This (picture above) is from father's other Flitterwick book - The Water Postman. The text of the book was written on my father's ancient Imperial Good Companion typewriter, which I still have!!  It must be 80 years old by now and one of the originals.

There is a map of the Flitterwick Harbour area printed on the inside cover papers of the book. Did your father have additional story settings in mind for subsequent volumes?

I believe there was an intended sequel to the TOFH but because of the failure of the first book, pursuing publication was dropped.

Brian Sibley noted that your father included himself (standing with the coat) and yourself holding a small dog (corgi) on a leash in one of the illustrations for Troublesome Engines: Tenders and Turntables (1950). Do you remember seeing this illustration as a child?

Yes, I do remember the Troublesome Engines book and the picture which included myself and my dog – her name was Chloe and she had been given to me when I was 4 by my father’s brother who bred Corgis. Chloe’s mother was a Crufts Champion.  Chloe was a delightful dog and a constant companion to me as a child – ordinarily she never had a leash as she was so well behaved.


Were you a follower of the Railway Series when you were younger?

I read the Railway Series manuscripts but can’t say I was a follower really.  Living with it all was perhaps a little off-putting – I can’t remember really.

Did you ever see your father working on the Railway Series illustrations?

The commission for the Railway Series often "came in" at a time which coincided with my school summer holidays.  My father had his studio at home and therefore, I would often stand at his elbow as he worked, turning the written word in pictures to which children could relate.  I don’t remember which book, but I do clearly remember the drawing being produced of the lady in bed, flapping her shawl because of the landslide – I thought it all very exciting.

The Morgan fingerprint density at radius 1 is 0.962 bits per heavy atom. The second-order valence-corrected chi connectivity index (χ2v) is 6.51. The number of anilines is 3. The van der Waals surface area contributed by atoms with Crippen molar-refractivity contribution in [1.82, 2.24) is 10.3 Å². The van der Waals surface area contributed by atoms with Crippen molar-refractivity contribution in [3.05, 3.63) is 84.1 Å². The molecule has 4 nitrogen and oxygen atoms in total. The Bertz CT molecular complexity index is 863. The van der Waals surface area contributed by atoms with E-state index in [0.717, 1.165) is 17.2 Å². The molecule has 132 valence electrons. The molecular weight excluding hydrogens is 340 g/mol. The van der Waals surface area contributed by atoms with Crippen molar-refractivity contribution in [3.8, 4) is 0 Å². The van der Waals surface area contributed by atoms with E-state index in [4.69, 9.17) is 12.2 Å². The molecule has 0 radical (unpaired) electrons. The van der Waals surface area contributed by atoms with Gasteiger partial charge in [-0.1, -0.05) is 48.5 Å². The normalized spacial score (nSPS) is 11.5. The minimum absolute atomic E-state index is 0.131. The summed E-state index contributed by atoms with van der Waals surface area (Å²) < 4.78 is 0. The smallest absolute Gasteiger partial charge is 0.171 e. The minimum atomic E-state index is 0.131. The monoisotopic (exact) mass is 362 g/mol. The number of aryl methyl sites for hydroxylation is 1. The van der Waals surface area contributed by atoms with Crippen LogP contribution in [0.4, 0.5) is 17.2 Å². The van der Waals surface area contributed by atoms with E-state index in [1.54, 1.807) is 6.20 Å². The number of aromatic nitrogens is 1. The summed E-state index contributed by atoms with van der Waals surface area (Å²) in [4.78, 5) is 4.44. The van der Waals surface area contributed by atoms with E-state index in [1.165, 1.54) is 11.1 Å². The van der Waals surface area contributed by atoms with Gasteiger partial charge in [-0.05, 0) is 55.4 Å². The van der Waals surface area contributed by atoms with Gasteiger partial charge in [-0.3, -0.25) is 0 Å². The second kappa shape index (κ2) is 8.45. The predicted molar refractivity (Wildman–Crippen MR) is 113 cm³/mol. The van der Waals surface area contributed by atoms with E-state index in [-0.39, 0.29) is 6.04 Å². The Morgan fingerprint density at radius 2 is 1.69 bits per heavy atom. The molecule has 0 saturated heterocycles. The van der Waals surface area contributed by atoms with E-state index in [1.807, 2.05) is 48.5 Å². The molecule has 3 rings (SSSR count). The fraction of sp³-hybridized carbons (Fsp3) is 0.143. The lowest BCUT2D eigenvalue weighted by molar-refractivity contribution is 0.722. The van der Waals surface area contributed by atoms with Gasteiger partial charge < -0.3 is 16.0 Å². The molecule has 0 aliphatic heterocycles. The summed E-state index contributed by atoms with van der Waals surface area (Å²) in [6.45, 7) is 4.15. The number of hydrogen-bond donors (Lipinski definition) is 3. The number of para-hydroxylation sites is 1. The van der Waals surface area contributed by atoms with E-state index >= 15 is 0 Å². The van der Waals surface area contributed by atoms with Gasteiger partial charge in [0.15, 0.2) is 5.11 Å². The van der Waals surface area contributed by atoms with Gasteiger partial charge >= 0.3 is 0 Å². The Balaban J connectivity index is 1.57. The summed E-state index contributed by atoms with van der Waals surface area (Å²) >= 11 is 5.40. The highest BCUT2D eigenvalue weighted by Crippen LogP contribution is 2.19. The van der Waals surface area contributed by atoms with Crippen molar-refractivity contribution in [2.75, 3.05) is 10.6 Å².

Percy the Small Engine (1956) was the final volume that your father illustrated for the Railway Series. Was leaving the Railway Series a difficult decision for him?

Frankly, I don’t know specifically, but do know that Father and the Reverend didn’t get on well.  The commission to illustrate was purely a commercial one – I don’t think there was anything more to it.  The money was useful and as soon as it was received, Father would say, as far as I recall “Well, now let’s go off to France” which we did.


A rare photo of the author and artist together at a bookstore to promote the RWS (early 1950s)

Did he ever see or comment on the illustrations of his successor – John Kenney?

As to John Kenney, I really don’t know whether Father saw his work.  He did know him I think because they worked in the same profession.  Mr. Kenney was employed by a company called Slaters who used to be situated, funnily enough, in the village where I now live.  Mr. Kenney’s widow lives in the next village to us and we do speak on the telephone quite often.  She is quite frail now.  John Kenney was a fine artist, specialising in the painting of horses and as this area is famed for its fox hunting (or was before our current Government changed the rules!!) he created many excellent depictions of the Hunt.

Did your father have a favourite illustration or volume from his time with the Railway Series?